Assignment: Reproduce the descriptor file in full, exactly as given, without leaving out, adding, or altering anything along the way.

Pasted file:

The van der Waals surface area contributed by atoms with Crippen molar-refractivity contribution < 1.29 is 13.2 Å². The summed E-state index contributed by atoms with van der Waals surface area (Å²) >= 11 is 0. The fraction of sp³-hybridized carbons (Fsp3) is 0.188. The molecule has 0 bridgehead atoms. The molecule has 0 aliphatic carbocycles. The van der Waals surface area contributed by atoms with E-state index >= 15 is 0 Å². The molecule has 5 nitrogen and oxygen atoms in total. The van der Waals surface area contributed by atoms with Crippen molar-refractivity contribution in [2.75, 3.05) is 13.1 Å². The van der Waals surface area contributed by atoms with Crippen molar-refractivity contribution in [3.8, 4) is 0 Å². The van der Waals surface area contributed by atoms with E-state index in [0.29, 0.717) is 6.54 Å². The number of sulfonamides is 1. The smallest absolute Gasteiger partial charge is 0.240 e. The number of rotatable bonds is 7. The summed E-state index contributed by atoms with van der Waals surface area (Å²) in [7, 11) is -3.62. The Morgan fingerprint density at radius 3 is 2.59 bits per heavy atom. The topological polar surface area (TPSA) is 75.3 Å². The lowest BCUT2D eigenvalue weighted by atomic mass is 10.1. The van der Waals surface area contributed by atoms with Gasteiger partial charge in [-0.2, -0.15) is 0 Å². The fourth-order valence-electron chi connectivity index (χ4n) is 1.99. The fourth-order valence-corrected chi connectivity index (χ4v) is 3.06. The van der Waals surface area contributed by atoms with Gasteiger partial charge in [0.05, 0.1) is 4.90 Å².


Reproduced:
The van der Waals surface area contributed by atoms with Crippen molar-refractivity contribution < 1.29 is 13.2 Å². The summed E-state index contributed by atoms with van der Waals surface area (Å²) >= 11 is 0. The fraction of sp³-hybridized carbons (Fsp3) is 0.188. The molecule has 0 bridgehead atoms. The molecule has 0 aliphatic carbocycles. The van der Waals surface area contributed by atoms with E-state index >= 15 is 0 Å². The molecule has 5 nitrogen and oxygen atoms in total. The van der Waals surface area contributed by atoms with Crippen molar-refractivity contribution in [2.75, 3.05) is 13.1 Å². The van der Waals surface area contributed by atoms with Crippen molar-refractivity contribution in [3.8, 4) is 0 Å². The van der Waals surface area contributed by atoms with E-state index in [0.29, 0.717) is 6.54 Å². The number of sulfonamides is 1. The smallest absolute Gasteiger partial charge is 0.240 e. The number of rotatable bonds is 7. The summed E-state index contributed by atoms with van der Waals surface area (Å²) in [7, 11) is -3.62. The Morgan fingerprint density at radius 3 is 2.59 bits per heavy atom. The topological polar surface area (TPSA) is 75.3 Å². The lowest BCUT2D eigenvalue weighted by atomic mass is 10.1. The van der Waals surface area contributed by atoms with Gasteiger partial charge in [-0.2, -0.15) is 0 Å². The fourth-order valence-electron chi connectivity index (χ4n) is 1.99. The fourth-order valence-corrected chi connectivity index (χ4v) is 3.06. The van der Waals surface area contributed by atoms with Gasteiger partial charge in [0.05, 0.1) is 4.90 Å².